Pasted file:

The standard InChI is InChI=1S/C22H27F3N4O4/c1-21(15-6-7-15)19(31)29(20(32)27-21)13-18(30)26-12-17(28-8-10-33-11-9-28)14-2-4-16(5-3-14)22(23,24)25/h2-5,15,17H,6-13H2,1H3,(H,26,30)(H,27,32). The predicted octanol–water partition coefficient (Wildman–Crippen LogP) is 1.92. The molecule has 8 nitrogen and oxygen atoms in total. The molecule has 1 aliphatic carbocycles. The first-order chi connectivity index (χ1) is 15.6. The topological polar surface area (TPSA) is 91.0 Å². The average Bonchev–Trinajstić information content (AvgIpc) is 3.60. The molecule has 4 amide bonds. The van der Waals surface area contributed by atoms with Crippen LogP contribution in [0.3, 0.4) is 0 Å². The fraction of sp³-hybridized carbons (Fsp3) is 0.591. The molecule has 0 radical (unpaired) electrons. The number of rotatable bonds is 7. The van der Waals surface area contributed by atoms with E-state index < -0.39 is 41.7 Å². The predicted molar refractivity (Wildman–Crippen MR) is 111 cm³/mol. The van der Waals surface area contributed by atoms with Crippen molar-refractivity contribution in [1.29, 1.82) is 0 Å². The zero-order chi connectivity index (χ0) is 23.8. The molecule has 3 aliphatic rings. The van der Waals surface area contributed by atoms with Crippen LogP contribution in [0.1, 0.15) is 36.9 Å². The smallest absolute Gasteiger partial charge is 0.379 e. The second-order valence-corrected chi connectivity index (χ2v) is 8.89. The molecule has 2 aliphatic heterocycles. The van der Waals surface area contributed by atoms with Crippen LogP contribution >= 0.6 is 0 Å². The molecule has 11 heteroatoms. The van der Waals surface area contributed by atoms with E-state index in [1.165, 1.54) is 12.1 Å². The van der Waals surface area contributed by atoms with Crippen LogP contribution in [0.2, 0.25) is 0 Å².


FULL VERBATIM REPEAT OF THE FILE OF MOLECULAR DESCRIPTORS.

The standard InChI is InChI=1S/C22H27F3N4O4/c1-21(15-6-7-15)19(31)29(20(32)27-21)13-18(30)26-12-17(28-8-10-33-11-9-28)14-2-4-16(5-3-14)22(23,24)25/h2-5,15,17H,6-13H2,1H3,(H,26,30)(H,27,32). The predicted octanol–water partition coefficient (Wildman–Crippen LogP) is 1.92. The molecule has 8 nitrogen and oxygen atoms in total. The molecule has 1 aliphatic carbocycles. The first-order chi connectivity index (χ1) is 15.6. The topological polar surface area (TPSA) is 91.0 Å². The average Bonchev–Trinajstić information content (AvgIpc) is 3.60. The molecule has 4 amide bonds. The van der Waals surface area contributed by atoms with Crippen LogP contribution in [0.3, 0.4) is 0 Å². The fraction of sp³-hybridized carbons (Fsp3) is 0.591. The molecule has 0 radical (unpaired) electrons. The number of rotatable bonds is 7. The van der Waals surface area contributed by atoms with E-state index < -0.39 is 41.7 Å². The predicted molar refractivity (Wildman–Crippen MR) is 111 cm³/mol. The van der Waals surface area contributed by atoms with Crippen molar-refractivity contribution in [1.29, 1.82) is 0 Å². The zero-order chi connectivity index (χ0) is 23.8. The molecule has 3 aliphatic rings. The van der Waals surface area contributed by atoms with Crippen LogP contribution in [0.1, 0.15) is 36.9 Å². The smallest absolute Gasteiger partial charge is 0.379 e. The second-order valence-corrected chi connectivity index (χ2v) is 8.89. The molecule has 2 aliphatic heterocycles. The van der Waals surface area contributed by atoms with Crippen LogP contribution >= 0.6 is 0 Å². The molecule has 11 heteroatoms. The van der Waals surface area contributed by atoms with E-state index in [1.165, 1.54) is 12.1 Å². The van der Waals surface area contributed by atoms with Crippen LogP contribution in [0.2, 0.25) is 0 Å².